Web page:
The Forster doesn't do everything well. I do some heavy case forming that involved cutting cases back almost 5/16". Just a pain to do on the Co-Ax! I use my RCBS for that. I don't love pulling bullets! And would rather pull them on the RCBS. The Co-Ax is not fun to reload very short cases like the .380, but not so bad with a 45 acp. The opening kinda limits you to about 3.75" (I've done longer, but they are not fun.) One thing you come to love about the Co-Ax is it's shear power. You can full length size a .308 case with two fingers. Very long strait walled cases like the 45-70 are easy, and they come out very strait. Plus they are easier to do.

    Like I said, before buying I would try several of the brands. Use the same dies in each press (like .308 and military brass). They will all be the same except one
    gary
     
  7. Sully2

    Sully2 Well-Known Member

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    "You can buy a Co-Ax for about $275 if you shop around."...

    For what I can buy a Rock Chucker for...someone will have to do some serious selling to sell me a press for $275. I had a Dillon 550B....and when I got away from shooting 45 ACP's and didnt need a bazillon loads for the next week...it went Bye bye too.
     
  8. trueblue

    trueblue Well-Known Member

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    I been using the Forester for over 10 years reloading for at least a dozen different calibers.it is the easiest and most accurate press I have ever used.
     
  9. D Scott

    D Scott Well-Known Member

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    thanks for all the feedback I think I will stay with my rockchucker` now until I see more evidence that the forster is better, thanks Scott
     
  10. SidecarFlip

    SidecarFlip Well-Known Member

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    Gary...

    The Forrester has a bit more mechanical advantage than the Rockchucker and the nifty shell plates but I'll keep my Rockchucker too. I do like their Co-Axial bench primer. I'll be getting one of those soon.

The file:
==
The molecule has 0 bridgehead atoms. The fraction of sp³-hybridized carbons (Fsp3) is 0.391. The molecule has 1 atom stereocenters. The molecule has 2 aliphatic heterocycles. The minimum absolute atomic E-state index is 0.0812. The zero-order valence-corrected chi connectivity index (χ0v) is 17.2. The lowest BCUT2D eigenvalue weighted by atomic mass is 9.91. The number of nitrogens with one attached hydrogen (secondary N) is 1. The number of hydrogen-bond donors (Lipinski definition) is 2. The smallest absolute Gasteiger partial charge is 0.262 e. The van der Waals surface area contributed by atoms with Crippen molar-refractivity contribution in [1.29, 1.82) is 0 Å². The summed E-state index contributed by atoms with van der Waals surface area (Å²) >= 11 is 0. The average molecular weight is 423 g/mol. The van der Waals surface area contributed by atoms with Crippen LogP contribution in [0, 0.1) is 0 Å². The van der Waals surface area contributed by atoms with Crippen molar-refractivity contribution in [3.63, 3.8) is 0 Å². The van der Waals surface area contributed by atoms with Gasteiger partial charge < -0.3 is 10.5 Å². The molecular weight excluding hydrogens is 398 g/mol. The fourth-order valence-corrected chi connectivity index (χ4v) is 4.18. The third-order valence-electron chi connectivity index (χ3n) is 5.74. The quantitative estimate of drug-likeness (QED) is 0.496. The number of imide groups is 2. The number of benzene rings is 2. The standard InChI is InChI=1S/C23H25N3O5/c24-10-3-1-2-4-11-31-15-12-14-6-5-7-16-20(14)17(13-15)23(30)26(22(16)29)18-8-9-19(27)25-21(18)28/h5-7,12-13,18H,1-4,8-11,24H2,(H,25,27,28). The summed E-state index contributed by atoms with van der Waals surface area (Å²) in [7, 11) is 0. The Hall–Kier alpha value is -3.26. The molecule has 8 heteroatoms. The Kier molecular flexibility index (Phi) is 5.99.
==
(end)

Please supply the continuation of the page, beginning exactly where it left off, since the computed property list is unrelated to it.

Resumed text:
I've got an Webber cylinder square. I'll have to see how much deflection the chucker has. Never been an issue though.

    I like the mechanics of the new RCBS Summit press but I haven't seen one close up yet. It may be a consideration because it sits entirely on top the bench. I'm always banging into the chucker when I walk by...clumsy me.
     
  11. Trickymissfit

    Trickymissfit Well-Known Member

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    you know what my line work was, so you probably know that I had access to just about any device to check alignments with. I had a 4", 6", and a 12" cylinder squares that had a magnetic base. These were "lab grade", and all error in them was calibrated (the 12" one had .000033" and .00015" taper in it). The four inch one was extremely close, and all it's error was measured in tenth of an arc seconds. Just be sure to rotate the square 180* to figure the built in error of the square out of what you measure. I was lucky in that the post on the four inch square was 20mm in diameter, so it would pass right thru the slots on the Forster. Had I todo all over again, I'd have used the 12" one as it'd been easier to work with.

    After you make you inspection, you might find it kind of interesting to check the press under a load in several places (I like doing it in three points 90* apart). Nice thing about the conventional "O-frame" presses is they are pretty easy to rebuild, should you desire to do one. That knee mill and a good angle plate will make the job a lot easier than doing it in a vertical machine. I know an old guy that chambers his barrels on a war finish K&T knee mill, and they usually come in at about +/- .00015"!
    gary
     
  12. ericbc7

    ericbc7 Member

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    if you think that the press doesn't matter then you don't understand the interaction between the cartridge and the chamber. You will not get a better interaction between the die and the shell holder than you will get with a forster floating system.
    if you cannot float it you cannot make it true.